i am not okay, but i will be okay
a year-end retrospective
When I first started meeting with my therapist in August of this year, I thought I knew what “self-compassion” meant. It was a phrase he brought up nearly every week in our Zoom meetings, right after my usual routine of thinking about the pain of the past few months, immediately tearing up, saying something along the words of, “shit, fuck, sorry, fuck, I need to get a tissue,” leaving my meeting to get a tissue, coming back to the meeting with a full roll of paper towels, and staring in horror the slobbering mess I had become on my laptop screen.
After staring solemnly at my tear-stricken face for a minute or two, my therapist would often say, “Rachel, I wonder if you’ve taken a moment to be compassionate to yourself.”
I’ve tried to be self-compassionate! I would think. Yesterday, I woke up late and didn’t take a shower and stayed in bed all day because #depression and guilted myself into being angry that I didn’t do anything productive despite it being the weekend but I did have a Hershey bar that night and watched some inspirational volleyball anime while choking on my own tears so if that isn’t compassion I don’t know what is! Self-compassion, to me, meant trying to make peace with what I was able to do during the day, even if my thoughts would inevitably drift to what I was unable to get done instead. In other words, the only way to solve my self-doubts was to think my way out of them.
In one of our sessions, I met my therapist’s usual line with this sense of frustration. “I try to tell myself things like, ‘I’m doing my best,’ or, ‘I’m proud of myself for getting this done today,’ but these words do nothing to calm me down. I end up feeling more exhausted and don’t want to tell myself anything.” I really thought I had bested him with my exasperation. Sometimes I feel as though therapy can be a game to be won, that all I need to do is one-up my therapist with suggestions on my life that are better than what he has to offer.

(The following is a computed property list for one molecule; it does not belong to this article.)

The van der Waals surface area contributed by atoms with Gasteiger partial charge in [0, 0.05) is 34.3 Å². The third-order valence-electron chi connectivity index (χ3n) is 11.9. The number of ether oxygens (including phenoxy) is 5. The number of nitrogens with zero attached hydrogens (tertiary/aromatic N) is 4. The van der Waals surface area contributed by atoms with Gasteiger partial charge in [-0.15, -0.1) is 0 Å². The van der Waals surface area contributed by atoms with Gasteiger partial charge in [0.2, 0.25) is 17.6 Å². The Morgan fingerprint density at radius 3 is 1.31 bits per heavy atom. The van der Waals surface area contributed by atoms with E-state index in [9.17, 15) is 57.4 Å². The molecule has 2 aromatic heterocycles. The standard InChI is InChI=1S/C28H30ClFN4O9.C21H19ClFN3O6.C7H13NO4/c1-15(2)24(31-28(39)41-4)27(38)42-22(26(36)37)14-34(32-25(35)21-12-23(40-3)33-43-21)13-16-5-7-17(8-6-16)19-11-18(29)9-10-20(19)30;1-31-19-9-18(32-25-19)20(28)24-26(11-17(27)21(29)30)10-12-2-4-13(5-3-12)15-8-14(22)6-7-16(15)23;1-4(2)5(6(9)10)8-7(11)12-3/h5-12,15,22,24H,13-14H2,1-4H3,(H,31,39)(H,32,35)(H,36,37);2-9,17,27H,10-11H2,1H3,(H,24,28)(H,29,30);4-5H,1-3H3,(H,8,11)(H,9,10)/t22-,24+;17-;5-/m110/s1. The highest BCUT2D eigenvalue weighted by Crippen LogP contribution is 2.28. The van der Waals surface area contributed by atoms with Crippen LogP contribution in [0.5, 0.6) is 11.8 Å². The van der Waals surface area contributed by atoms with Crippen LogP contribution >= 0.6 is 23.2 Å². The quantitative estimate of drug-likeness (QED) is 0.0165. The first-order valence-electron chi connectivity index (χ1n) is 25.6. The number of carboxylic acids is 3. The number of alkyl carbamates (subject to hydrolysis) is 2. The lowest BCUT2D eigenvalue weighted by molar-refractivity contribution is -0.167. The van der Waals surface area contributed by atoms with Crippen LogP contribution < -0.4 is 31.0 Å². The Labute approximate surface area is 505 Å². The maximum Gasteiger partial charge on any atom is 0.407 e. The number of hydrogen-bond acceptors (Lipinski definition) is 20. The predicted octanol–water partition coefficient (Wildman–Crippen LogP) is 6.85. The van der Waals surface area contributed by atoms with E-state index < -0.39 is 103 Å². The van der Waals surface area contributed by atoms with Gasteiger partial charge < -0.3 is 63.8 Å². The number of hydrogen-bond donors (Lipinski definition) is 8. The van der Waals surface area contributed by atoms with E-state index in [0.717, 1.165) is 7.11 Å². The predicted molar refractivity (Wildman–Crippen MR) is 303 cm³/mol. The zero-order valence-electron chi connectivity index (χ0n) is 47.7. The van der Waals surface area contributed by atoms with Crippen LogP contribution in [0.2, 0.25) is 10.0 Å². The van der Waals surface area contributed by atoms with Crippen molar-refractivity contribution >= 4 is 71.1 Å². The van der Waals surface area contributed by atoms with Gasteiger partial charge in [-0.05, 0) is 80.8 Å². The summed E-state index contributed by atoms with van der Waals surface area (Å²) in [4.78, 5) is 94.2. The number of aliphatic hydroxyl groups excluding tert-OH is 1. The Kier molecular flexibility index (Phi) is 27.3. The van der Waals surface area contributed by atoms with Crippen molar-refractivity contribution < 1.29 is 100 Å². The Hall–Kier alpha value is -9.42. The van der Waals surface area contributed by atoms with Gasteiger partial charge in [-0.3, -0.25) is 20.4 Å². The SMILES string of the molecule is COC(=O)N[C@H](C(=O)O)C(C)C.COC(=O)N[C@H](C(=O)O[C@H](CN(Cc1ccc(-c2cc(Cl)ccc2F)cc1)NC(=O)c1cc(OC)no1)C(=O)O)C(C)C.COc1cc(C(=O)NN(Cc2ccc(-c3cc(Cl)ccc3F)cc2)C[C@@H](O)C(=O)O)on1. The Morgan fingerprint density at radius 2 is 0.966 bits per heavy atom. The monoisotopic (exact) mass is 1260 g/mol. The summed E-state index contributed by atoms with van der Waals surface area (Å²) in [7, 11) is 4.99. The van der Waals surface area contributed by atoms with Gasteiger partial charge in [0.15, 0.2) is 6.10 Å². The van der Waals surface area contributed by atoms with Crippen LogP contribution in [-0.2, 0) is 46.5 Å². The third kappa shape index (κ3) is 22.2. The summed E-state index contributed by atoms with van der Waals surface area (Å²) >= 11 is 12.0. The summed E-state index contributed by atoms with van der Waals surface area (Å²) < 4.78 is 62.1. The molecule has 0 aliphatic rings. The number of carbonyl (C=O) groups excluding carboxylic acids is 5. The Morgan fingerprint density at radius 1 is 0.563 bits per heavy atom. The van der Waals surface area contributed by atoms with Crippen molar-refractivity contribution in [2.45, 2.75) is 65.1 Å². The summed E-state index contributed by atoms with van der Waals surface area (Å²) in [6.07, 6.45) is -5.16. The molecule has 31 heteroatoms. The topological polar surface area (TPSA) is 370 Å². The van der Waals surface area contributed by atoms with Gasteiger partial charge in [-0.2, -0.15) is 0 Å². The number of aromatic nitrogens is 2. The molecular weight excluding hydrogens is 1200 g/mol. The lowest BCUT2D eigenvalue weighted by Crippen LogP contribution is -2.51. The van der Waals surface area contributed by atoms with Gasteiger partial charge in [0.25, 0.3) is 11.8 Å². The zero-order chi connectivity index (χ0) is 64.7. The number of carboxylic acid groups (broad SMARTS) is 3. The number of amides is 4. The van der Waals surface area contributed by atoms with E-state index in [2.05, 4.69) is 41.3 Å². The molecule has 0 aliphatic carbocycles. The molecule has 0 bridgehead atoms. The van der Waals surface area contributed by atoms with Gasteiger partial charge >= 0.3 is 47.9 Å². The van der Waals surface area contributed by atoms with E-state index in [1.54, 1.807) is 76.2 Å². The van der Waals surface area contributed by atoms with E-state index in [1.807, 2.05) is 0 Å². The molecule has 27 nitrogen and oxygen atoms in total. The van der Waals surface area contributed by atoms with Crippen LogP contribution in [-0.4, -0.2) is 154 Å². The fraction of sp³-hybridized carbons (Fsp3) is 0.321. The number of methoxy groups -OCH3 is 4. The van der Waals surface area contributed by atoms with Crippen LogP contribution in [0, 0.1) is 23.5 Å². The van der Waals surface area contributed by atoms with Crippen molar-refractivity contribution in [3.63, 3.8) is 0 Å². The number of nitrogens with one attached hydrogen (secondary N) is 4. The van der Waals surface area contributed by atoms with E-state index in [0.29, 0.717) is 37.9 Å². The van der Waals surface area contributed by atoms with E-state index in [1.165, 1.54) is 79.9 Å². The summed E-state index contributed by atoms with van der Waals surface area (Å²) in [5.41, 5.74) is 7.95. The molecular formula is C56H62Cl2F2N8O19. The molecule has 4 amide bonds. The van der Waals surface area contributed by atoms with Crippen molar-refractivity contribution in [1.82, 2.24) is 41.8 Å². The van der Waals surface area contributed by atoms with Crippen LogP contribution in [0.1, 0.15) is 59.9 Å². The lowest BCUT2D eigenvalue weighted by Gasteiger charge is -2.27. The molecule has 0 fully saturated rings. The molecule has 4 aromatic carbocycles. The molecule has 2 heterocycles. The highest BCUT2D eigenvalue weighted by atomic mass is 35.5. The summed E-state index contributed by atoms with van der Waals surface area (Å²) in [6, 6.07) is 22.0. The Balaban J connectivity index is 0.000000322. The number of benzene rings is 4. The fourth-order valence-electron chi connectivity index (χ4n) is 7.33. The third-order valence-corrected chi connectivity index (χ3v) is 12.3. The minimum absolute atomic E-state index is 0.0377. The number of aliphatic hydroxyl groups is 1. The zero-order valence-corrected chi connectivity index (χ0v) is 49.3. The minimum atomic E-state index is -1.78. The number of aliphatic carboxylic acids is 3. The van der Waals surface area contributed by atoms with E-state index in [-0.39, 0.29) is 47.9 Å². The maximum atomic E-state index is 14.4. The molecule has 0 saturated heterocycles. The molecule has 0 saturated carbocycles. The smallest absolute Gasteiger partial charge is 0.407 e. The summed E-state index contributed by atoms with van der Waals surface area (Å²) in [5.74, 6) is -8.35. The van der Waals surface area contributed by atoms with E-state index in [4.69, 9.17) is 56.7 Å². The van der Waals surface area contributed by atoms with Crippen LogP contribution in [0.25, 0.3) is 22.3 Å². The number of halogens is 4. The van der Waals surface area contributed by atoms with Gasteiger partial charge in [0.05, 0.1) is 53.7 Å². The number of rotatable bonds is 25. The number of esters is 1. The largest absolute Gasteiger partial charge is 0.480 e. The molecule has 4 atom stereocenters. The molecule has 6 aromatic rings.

Okay Rachel, so it seems like you’re saying that in order to gain true happiness — which is something that definitely exists in the real world — you just need to maintain an illusion of perfection to your friends, family, and arch-nemeses, never fuck anything up, and make sure everyone on the planet doesn’t think you are weird and ugly, which has nothing to do with your childhood trauma of being bullied in elementary and middle school. Well, that makes total sense to me! Here, have a heart container and the master sword!
Of course, in this moment my therapist did not, in fact, give me a heart container or master sword. Instead, he noted that if the phrases I were using to myself weren’t working, I could use simpler words, ones that didn’t require much thinking to be involved at all.
“For example, what if you said, ‘Everything’s going to be okay?’” he asked.
Instantly I felt tears rush to my eyes. The idea of letting go of the lightening storm in my mind, where my thoughts were conspiring fix me, was terrifying. Yet as soon as I latched my mind onto the one glint of sunlight breaking through stormy clouds, I felt an immense sense of relief. “I hadn’t thought about using that phase,” I murmured, stunned at the power those words held on me. I had lost the therapy game, but in that moment I was not thinking about the therapy game, and I haven’t thought about it since.
Nah, that’s a joke, I still want a master sword. I mean, who doesn’t?
We’re all in agreement that this year has been horrible in regards to the state of the world, our country, and in our personal lives. In the weeks leading up to the fateful last day of 2020, I internally struggled with the waking nightmare this year had been for me. And in truth, the nightmare will not disappear once the clock strikes midnight.
I am not okay. I am angry at the year we have lost, the life I thought I would have, the people I would be able to see, hug, love. I am scared for what the next year will bring, how many people will die, how many more months I will need to grieve.
But in this year, there were times I was okay. They were short and brief, like the few good scenes in a two-and-a half-hour long bad movie like Attack of the Clones. I did get secretly married to the forbidden, sand-hating love of my life, and honestly, that was great! But it does mean that we are going to have to live a lie, also my love slaughtered a community of men, women, and children like animals because his mom died after seeing him for the first time in ten years, also we’re entering a galactic war with an army of clones which rings as suspicious to me but the government is fucked and the jedi are losing power so we have no choice at the moment, also, if we could go back to my love for a minute, I’m still confused as to why I’m even in love with this dude because he throws tantrums as an adult and has a tendency to go into these dark rages which are probably going to lead to the dark side and possibly my own death and
What was I saying?
Right, there were times I was okay. I was okay when I listened to music by Waxahatchee and Charli XCX. I was okay when I’d try out a new cooking recipe and it tasted surprisingly good. I was okay whenever I asked for a hug from my mom and she’d give me one, no questions asked. I was okay when I put my winter hat on my dog and she looked like a coffee barista.
I am not okay, but I know that I have been okay, so I tell myself that I will be okay.
I believe you will be okay too.
Happy new year.